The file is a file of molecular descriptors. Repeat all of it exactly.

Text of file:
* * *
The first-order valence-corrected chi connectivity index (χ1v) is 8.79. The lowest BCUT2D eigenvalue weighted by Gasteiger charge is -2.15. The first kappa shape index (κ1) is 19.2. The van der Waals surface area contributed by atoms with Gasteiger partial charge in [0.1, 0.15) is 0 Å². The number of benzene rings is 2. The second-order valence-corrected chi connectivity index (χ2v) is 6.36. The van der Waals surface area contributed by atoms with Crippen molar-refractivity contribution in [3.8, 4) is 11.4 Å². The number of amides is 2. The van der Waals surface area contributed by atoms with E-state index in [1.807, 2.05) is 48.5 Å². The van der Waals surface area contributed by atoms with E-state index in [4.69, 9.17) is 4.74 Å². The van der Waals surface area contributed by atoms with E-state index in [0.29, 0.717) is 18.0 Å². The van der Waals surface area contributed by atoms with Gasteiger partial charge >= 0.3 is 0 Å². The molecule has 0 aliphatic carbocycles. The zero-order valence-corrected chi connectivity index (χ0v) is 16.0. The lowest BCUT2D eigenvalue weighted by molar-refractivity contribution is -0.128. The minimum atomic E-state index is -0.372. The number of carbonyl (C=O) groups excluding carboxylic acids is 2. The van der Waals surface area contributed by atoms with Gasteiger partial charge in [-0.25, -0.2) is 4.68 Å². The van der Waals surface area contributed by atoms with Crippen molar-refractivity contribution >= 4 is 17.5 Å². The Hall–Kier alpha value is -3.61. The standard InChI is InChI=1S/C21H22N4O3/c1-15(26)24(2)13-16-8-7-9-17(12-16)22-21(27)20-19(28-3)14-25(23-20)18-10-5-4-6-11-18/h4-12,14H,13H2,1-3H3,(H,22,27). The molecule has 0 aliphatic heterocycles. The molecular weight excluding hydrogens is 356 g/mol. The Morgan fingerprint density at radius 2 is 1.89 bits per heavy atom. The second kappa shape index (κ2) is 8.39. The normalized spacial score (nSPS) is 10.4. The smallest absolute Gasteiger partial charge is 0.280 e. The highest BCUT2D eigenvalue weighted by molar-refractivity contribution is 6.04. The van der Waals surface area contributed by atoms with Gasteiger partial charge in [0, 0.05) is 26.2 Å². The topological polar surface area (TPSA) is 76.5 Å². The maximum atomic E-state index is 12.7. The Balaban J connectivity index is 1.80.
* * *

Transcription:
The first-order valence-corrected chi connectivity index (χ1v) is 8.79. The lowest BCUT2D eigenvalue weighted by Gasteiger charge is -2.15. The first kappa shape index (κ1) is 19.2. The van der Waals surface area contributed by atoms with Gasteiger partial charge in [0.1, 0.15) is 0 Å². The number of benzene rings is 2. The second-order valence-corrected chi connectivity index (χ2v) is 6.36. The van der Waals surface area contributed by atoms with Crippen molar-refractivity contribution in [3.8, 4) is 11.4 Å². The number of amides is 2. The van der Waals surface area contributed by atoms with E-state index in [1.807, 2.05) is 48.5 Å². The van der Waals surface area contributed by atoms with E-state index in [4.69, 9.17) is 4.74 Å². The van der Waals surface area contributed by atoms with E-state index in [0.29, 0.717) is 18.0 Å². The van der Waals surface area contributed by atoms with Gasteiger partial charge >= 0.3 is 0 Å². The molecule has 0 aliphatic carbocycles. The zero-order valence-corrected chi connectivity index (χ0v) is 16.0. The lowest BCUT2D eigenvalue weighted by molar-refractivity contribution is -0.128. The minimum atomic E-state index is -0.372. The number of carbonyl (C=O) groups excluding carboxylic acids is 2. The van der Waals surface area contributed by atoms with Gasteiger partial charge in [-0.25, -0.2) is 4.68 Å². The van der Waals surface area contributed by atoms with Crippen molar-refractivity contribution >= 4 is 17.5 Å². The Hall–Kier alpha value is -3.61. The standard InChI is InChI=1S/C21H22N4O3/c1-15(26)24(2)13-16-8-7-9-17(12-16)22-21(27)20-19(28-3)14-25(23-20)18-10-5-4-6-11-18/h4-12,14H,13H2,1-3H3,(H,22,27). The molecule has 0 aliphatic heterocycles. The molecular weight excluding hydrogens is 356 g/mol. The Morgan fingerprint density at radius 2 is 1.89 bits per heavy atom. The second kappa shape index (κ2) is 8.39. The normalized spacial score (nSPS) is 10.4. The smallest absolute Gasteiger partial charge is 0.280 e. The highest BCUT2D eigenvalue weighted by molar-refractivity contribution is 6.04. The van der Waals surface area contributed by atoms with Gasteiger partial charge in [0, 0.05) is 26.2 Å². The topological polar surface area (TPSA) is 76.5 Å². The maximum atomic E-state index is 12.7. The Balaban J connectivity index is 1.80.